Any change of control in an entity which holds an individual electronic communications service licence, individual electronic communications network service licence or radio frequency spectrum licence requires the prior written permission of the Independent Communications Authority of South Africa (ICASA).

Radio frequency spectrum licences

The Radio Frequency Spectrum Regulations 2015 set out the process which must be followed to apply for ICASA’s permission to transfer control of a radio frequency spectrum licence. These regulations set out the form of the application and the criteria applied in assessing it. Certain conditions must also be met. For instance, ICASA may not approve the transfer where the transaction will not promote competition or if the transfer will result in the reduction of equity ownership held by historically disadvantaged persons to below 30%, or lower the transferor’s current BEE level.

“Transfer of control” is not defined which makes it difficult to ascertain in what circumstances ICASA’s approval will be required. In the context of a change of shareholding, section 2(2) of the Companies Act 2008 could be applied. Section 12 of the Competition Act 1998 may also be relevant for determining what constitutes a transfer of control.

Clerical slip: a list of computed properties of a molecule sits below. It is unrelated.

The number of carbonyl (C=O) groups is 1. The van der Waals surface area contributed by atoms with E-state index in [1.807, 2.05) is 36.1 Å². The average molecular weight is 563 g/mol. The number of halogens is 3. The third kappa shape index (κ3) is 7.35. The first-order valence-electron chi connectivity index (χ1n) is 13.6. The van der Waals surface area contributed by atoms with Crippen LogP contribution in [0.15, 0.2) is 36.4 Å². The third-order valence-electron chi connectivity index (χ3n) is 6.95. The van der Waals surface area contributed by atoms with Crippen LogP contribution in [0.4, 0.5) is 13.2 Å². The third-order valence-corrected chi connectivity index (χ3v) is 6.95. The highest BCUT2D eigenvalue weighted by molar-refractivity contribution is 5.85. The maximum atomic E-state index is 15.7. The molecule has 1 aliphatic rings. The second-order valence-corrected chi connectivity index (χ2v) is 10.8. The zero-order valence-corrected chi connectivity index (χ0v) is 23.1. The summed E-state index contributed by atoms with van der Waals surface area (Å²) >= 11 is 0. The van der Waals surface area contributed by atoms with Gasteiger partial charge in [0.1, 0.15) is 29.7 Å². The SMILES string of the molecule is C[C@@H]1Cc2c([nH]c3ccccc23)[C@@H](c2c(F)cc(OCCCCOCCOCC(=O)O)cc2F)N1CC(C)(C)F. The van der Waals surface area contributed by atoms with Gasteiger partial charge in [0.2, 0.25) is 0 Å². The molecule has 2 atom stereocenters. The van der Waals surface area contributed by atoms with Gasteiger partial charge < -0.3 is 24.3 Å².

In our view, if any entity acquires the ability to exercise material influence over the strategy of a licensee, approval will be required.

Individual licences

The application process to transfer individual licences is less clear. Draft amendments to the Individual Licensing Processes and Procedures Regulations 2010 to cater for the transfer of control of individual licences have been published but have not yet been finalised.

The proposed regulations define “control” as contemplated in the Companies Act 2008 and “transfer of control” as meaning “the transfer of shareholding in the issued licence to a new shareholder.”

The definition of “transfer of control” is problematic in several ways, given that it is the licensee and not the licence which may have shareholders. Furthermore, the licensee may be an entity which does not have shareholders (such as an individual). It also does not fully encompass the various ways in which changes of control may occur and fails to specify what percentage of the shareholding must be transferred before the change constitutes a “change of control”.

It is therefore likely that these draft regulations will require substantial amendment before coming into force. Until such time as the amendment regulations have been finalised, there is no clear procedure for the transfer of control of an individual licence.

Failure to obtain permission

A failure to obtain ICASA’s prior written approval for the transfer of control of a licence may attract a fine of up to R5 million or 10% of the licensee’s annual turnover for every day that the offence continues. Where the licensee is found guilty of material violations, ICASA may revoke the licence. Whilst ICASA has not, as yet, exercised its power to revoke licences, licensees would be well advised to ensure that they get written approval in circumstances where there is a change of control in a licensee.